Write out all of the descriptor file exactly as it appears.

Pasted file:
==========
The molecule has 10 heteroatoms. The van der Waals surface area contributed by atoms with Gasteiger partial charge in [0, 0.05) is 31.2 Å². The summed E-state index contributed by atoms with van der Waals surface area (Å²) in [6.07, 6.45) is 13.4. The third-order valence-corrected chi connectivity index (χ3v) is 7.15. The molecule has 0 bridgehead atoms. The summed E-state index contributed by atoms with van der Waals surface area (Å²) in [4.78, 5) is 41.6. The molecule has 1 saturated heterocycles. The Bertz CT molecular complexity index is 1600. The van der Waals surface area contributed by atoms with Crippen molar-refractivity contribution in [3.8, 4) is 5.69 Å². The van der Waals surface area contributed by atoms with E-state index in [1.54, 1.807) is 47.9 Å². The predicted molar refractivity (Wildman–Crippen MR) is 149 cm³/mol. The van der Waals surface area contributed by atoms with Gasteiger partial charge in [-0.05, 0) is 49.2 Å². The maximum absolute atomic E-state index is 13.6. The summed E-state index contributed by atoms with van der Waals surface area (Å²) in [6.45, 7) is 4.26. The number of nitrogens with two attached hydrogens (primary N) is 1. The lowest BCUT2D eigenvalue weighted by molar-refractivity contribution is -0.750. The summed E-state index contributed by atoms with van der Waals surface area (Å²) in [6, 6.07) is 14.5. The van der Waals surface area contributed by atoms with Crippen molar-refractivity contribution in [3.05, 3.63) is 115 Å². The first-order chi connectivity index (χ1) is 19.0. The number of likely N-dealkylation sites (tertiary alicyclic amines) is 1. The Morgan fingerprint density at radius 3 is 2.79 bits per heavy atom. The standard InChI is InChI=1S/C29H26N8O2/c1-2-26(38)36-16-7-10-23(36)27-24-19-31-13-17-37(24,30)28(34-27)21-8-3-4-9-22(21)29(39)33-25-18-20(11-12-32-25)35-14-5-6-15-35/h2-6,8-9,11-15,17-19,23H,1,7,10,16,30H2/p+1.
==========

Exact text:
The molecule has 10 heteroatoms. The van der Waals surface area contributed by atoms with Gasteiger partial charge in [0, 0.05) is 31.2 Å². The summed E-state index contributed by atoms with van der Waals surface area (Å²) in [6.07, 6.45) is 13.4. The third-order valence-corrected chi connectivity index (χ3v) is 7.15. The molecule has 0 bridgehead atoms. The summed E-state index contributed by atoms with van der Waals surface area (Å²) in [4.78, 5) is 41.6. The molecule has 1 saturated heterocycles. The Bertz CT molecular complexity index is 1600. The van der Waals surface area contributed by atoms with Crippen molar-refractivity contribution in [3.8, 4) is 5.69 Å². The van der Waals surface area contributed by atoms with E-state index in [1.54, 1.807) is 47.9 Å². The predicted molar refractivity (Wildman–Crippen MR) is 149 cm³/mol. The van der Waals surface area contributed by atoms with Gasteiger partial charge in [-0.05, 0) is 49.2 Å². The maximum absolute atomic E-state index is 13.6. The summed E-state index contributed by atoms with van der Waals surface area (Å²) in [6.45, 7) is 4.26. The number of nitrogens with two attached hydrogens (primary N) is 1. The lowest BCUT2D eigenvalue weighted by molar-refractivity contribution is -0.750. The summed E-state index contributed by atoms with van der Waals surface area (Å²) in [6, 6.07) is 14.5. The van der Waals surface area contributed by atoms with Crippen molar-refractivity contribution in [3.05, 3.63) is 115 Å². The first-order chi connectivity index (χ1) is 19.0. The number of likely N-dealkylation sites (tertiary alicyclic amines) is 1. The Morgan fingerprint density at radius 3 is 2.79 bits per heavy atom. The standard InChI is InChI=1S/C29H26N8O2/c1-2-26(38)36-16-7-10-23(36)27-24-19-31-13-17-37(24,30)28(34-27)21-8-3-4-9-22(21)29(39)33-25-18-20(11-12-32-25)35-14-5-6-15-35/h2-6,8-9,11-15,17-19,23H,1,7,10,16,30H2/p+1.